Good Food: Grounded Practical Theology, by Jennifer R. Ayres.
 Ayres presents good food as divine bounty and moral challenge. She rotates her crops, deftly weaving statistical analysis and moral frameworks with stories of particular practices of food faithfulness, hopefulness, and goodness. In the second half of the book she recounts particular practices of “church-supported farming, . . . transformative travel, and vocational sustainability.” Caught in a bad system yet hoping for an eschatological feast, we must both endure and repair, repent and rejoice, theologize more honestly, and act more faithfully. Ayres shows us the way.

To Repair the World: Paul Farmer Speaks to the Next Generation, by Paul Farmer.
 From nearly anyone else, a collection of 19 sermons and graduation speeches would be overwhelming. From Farmer, it is a beguiling, enervating prescription for accompaniment—the “go and do likewise” walk with hurting people toward Jesus’ future. Though Farmer jokes about being “as poetic as Heaney, as funny as Colbert, as engaging as Clinton, as creative as J. K. Rowling,” this poignant, hilarious, winsome, fascinating book gives us a sense of the urgency—and joy—of the corporal works of mercy.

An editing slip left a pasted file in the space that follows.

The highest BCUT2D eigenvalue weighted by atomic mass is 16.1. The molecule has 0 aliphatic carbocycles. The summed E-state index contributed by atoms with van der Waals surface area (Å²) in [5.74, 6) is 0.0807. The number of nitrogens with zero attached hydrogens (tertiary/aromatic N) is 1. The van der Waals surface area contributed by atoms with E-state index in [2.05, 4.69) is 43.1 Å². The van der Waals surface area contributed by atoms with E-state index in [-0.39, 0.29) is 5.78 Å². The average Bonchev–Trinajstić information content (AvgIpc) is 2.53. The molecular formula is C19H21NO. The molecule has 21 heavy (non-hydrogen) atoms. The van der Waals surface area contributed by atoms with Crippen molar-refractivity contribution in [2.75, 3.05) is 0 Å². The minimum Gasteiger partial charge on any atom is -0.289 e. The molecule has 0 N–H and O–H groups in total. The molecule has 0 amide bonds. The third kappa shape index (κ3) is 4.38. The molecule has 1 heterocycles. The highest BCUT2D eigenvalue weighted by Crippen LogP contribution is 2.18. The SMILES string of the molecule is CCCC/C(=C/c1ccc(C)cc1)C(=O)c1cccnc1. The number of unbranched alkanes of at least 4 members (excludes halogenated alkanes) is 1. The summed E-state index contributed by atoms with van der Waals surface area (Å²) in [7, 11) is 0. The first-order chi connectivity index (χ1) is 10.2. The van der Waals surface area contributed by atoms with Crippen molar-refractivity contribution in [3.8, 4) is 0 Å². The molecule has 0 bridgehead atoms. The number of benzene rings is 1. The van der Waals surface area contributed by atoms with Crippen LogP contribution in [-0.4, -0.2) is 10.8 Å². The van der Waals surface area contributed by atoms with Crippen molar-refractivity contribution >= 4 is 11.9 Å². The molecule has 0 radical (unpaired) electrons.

The Poetics of Grace: Christian Ethics as Theodicy, by Jeph Holloway. Holloway proffers an ingenious evangelical ethic that begins with the core question, “What is God doing about evil?” The answer, according to Holloway’s close reading of Ephesians 1–3, is that God is redeeming a church. That answer shapes successive chapters on the theocentric, redemptive, and ecclesial character of Christian ethics. Along the way, Holloway offers crisp readings of philosophical history and current events, of Paul’s engagement with ancient Ephesus and his own with pop culture, and of the moral contours of work, eugenics, and home life.